One day, K and I went up to walk around the local antique mall just to browse and brought Murphy along for an outing and training. We had no specific goal in mind other than walking around and looking. I found a cool lamp for $3 and K found a vise grip because you can never have enough vise grips. While he checked out, two women made over Murphy who is growing out of her fear-of-strangers phase.
Another woman and her husband were in line behind K. The very large woman was in a wheel chair. She asked to see Murphy, and so we walked over to her, a good experience for Murphy who'd not yet seen a person in a wheelchair. Well, the chair itself held no interest for her but she began sniffing at the woman and was getting harder to control. The woman's legs were swollen to the point of tight, something I'd seen in my dad with COPD and Type 2 Diabetes. Not yet paired with an alert for a high, I still could tell that Murphy was detecting this in this woman. The woman seems a bit surprised at Murphy's interest in her. Finished with our purchase, I was glad to leave before Murphy did an all out freak out "you're high and smell!".
The farrier came today. There is probably nothing nastier than the smell of clipped horse hooves. My dogs, however, relish these as if they were the finest escargot in a Parisian restaurant on the Seine. Murphy got her first taste of them this morning. Equally tasty, I found dried cod twists at Tractor Supply. They were on clearance but not expired. I'm thinking they didn't sell because they smell strongly of fish. Not exactly a great smell in the house. But then, a happy dog is a happy dog.
Murphy came up over the seat to bite at William sitting in the front passenger seat. She was insistent even after he loudly said, "NO!". Quickly, I told him that he could not react that way. He turned and changed his tone, thanking her and saying he was going to fix it. She didn't settle down until he pulled out his meter and tested. He was 48 mg/dL. Granted, her technique needs a little fine tuning but her message was received: "You, Boy, are low!"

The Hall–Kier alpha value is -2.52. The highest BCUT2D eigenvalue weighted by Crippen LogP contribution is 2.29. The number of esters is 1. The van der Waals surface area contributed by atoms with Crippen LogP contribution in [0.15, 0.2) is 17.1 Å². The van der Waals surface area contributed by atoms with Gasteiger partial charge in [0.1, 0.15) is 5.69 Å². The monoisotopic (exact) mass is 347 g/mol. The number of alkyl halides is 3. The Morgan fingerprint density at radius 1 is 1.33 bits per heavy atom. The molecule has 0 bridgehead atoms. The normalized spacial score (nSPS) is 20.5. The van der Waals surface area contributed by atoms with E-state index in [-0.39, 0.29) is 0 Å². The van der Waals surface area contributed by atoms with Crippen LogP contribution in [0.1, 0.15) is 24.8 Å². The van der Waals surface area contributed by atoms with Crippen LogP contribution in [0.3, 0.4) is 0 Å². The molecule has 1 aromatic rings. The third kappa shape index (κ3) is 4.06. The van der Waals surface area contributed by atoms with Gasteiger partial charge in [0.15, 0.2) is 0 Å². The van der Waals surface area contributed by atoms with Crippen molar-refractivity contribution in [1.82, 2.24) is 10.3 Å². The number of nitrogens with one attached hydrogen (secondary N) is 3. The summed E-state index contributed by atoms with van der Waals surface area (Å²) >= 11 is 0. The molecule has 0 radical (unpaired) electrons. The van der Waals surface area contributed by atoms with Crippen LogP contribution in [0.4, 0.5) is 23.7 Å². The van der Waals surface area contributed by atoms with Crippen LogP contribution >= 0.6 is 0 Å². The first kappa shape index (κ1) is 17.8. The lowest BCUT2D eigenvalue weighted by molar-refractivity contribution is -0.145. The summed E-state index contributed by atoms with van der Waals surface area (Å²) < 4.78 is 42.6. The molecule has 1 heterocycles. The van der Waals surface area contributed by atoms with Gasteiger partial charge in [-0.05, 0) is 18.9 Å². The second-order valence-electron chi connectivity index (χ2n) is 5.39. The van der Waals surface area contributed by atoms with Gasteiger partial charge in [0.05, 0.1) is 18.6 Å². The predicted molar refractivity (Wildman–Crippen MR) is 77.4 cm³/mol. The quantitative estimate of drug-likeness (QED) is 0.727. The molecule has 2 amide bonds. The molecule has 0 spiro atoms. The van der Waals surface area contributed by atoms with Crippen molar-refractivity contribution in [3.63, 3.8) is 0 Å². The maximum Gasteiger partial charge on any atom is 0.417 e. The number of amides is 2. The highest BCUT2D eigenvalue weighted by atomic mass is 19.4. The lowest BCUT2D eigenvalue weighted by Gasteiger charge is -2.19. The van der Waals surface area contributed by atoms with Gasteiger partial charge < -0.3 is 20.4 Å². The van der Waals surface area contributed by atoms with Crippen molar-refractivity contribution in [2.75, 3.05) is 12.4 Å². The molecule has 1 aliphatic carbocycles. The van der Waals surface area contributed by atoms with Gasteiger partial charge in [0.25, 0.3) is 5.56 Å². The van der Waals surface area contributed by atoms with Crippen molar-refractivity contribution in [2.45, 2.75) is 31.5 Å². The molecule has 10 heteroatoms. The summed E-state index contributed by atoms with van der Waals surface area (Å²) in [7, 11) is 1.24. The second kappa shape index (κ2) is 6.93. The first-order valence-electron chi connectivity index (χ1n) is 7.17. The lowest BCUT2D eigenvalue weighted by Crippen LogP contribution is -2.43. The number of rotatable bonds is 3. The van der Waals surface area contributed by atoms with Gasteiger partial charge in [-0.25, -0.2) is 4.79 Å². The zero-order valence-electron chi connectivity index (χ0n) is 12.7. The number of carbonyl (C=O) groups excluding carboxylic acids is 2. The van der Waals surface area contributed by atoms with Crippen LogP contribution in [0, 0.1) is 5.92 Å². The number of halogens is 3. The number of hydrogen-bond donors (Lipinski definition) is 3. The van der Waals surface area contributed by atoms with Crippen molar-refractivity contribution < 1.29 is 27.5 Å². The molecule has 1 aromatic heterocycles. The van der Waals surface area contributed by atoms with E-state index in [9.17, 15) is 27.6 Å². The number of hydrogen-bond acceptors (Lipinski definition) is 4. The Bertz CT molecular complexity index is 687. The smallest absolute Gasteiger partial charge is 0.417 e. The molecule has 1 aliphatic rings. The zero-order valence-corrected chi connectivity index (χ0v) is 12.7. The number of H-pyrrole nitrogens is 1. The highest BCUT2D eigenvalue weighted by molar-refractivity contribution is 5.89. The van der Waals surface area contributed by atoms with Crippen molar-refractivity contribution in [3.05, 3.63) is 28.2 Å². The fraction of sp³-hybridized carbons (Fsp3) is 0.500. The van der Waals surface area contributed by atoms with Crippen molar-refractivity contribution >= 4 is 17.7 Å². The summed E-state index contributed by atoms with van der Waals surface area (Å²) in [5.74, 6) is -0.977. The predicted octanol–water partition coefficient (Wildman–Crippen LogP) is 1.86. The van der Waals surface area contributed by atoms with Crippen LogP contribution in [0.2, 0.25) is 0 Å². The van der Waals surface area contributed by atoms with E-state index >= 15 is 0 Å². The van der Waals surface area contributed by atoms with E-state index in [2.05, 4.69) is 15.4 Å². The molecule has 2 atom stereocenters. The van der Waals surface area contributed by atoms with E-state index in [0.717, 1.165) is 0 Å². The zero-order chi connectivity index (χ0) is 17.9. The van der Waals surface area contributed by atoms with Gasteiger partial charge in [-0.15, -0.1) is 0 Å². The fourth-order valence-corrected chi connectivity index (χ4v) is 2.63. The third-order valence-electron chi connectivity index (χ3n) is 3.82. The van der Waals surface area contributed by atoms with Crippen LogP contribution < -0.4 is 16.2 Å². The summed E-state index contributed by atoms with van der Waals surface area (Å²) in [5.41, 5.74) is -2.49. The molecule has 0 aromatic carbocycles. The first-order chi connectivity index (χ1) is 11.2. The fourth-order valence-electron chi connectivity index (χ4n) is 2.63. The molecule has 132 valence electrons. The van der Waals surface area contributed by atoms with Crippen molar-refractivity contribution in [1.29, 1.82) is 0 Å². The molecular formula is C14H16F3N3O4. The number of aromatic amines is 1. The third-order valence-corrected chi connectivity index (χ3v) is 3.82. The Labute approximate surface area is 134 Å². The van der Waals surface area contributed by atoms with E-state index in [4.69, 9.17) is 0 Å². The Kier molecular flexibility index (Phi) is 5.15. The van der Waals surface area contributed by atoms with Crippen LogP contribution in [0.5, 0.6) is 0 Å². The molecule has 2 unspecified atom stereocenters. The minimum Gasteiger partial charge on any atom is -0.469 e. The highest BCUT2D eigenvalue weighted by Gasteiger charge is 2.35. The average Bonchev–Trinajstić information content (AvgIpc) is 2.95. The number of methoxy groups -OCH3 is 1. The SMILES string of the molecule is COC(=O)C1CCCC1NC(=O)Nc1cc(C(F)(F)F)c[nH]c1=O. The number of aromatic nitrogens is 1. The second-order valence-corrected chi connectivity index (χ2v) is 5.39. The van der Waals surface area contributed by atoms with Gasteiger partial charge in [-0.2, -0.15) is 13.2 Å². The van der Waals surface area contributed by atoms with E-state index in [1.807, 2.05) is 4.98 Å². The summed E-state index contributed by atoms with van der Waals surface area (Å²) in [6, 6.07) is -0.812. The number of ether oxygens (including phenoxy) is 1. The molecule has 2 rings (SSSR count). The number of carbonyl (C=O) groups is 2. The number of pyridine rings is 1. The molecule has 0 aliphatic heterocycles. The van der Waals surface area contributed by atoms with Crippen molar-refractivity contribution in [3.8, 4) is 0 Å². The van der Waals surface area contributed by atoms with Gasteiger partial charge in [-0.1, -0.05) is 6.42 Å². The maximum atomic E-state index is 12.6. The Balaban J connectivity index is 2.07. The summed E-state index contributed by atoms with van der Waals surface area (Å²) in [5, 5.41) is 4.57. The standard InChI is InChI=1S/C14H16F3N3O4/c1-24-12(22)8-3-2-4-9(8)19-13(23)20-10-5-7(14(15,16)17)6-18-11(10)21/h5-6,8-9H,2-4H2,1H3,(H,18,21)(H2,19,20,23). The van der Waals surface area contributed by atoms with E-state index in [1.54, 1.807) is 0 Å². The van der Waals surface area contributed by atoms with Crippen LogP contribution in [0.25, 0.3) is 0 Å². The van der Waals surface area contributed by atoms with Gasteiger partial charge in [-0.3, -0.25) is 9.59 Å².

The fitness bug has bitten my teenager and he has increased his working out routine while lowering his carbohydrate intake. Good for him, you might say! Each small change has the potential to completely change daily management of this beast of a disease. Basal programs written for a boy that likes pizza and video games don't work for a boy with a daily 1.5 to 2 hour work out and much fewer carbs. I've had little sleep this week and lots of lows.
Dexcom? Oh, yes, the Dexcom was working. Doing training with Murphy in the lobby of the gym, I texted boy when I saw he was dropping like a rock. "I'm fine." Repeating the message got me no where. While dropping from his high of 270 due to a ran-out-of-insulin pod change is a good thing, you have to stop it around 150 for this boy and in our experience. Turning off basal isn't enough. It seems cell phone vibrations from frantic text messages from your mom can't be felt while lifting weights.
So back in the car, the dog got across the message that mom was unable to. She is a puppy that sometimes wreaks havoc. She annoys the cats and my old dog. She tore up my one year old bonsai tree project. She saved my boy.
This world, I think, is very much in need of more puppies. People, when we are out, still recognize the puppy in Murphy, even if at thirty-eight pounds, she is starting to look more like a dog. They take a step, hesitate with a silly grin. I can tell, they want so much to pet her. The red service vest stops them. When I tell them she is "in training" and touching her would actually help us in training, I can only say it is a relief that seems to wash over them and they come forward. When you have a puppy with you, there are no strangers.
The ownership of a dog connects us, and I hear about their favorite dogs. They start slowly asking questions. And it is then that I realize that even if Murphy never alerts consistently, she has already performed a service to the diabetic community. Her presence gives me a platform to discuss Type 1 Diabetes and how a dog like Murphy can help. I spend many hours (usually waiting for William as he works out at the gym) educating people about T1D. She is an ambassador in her own right.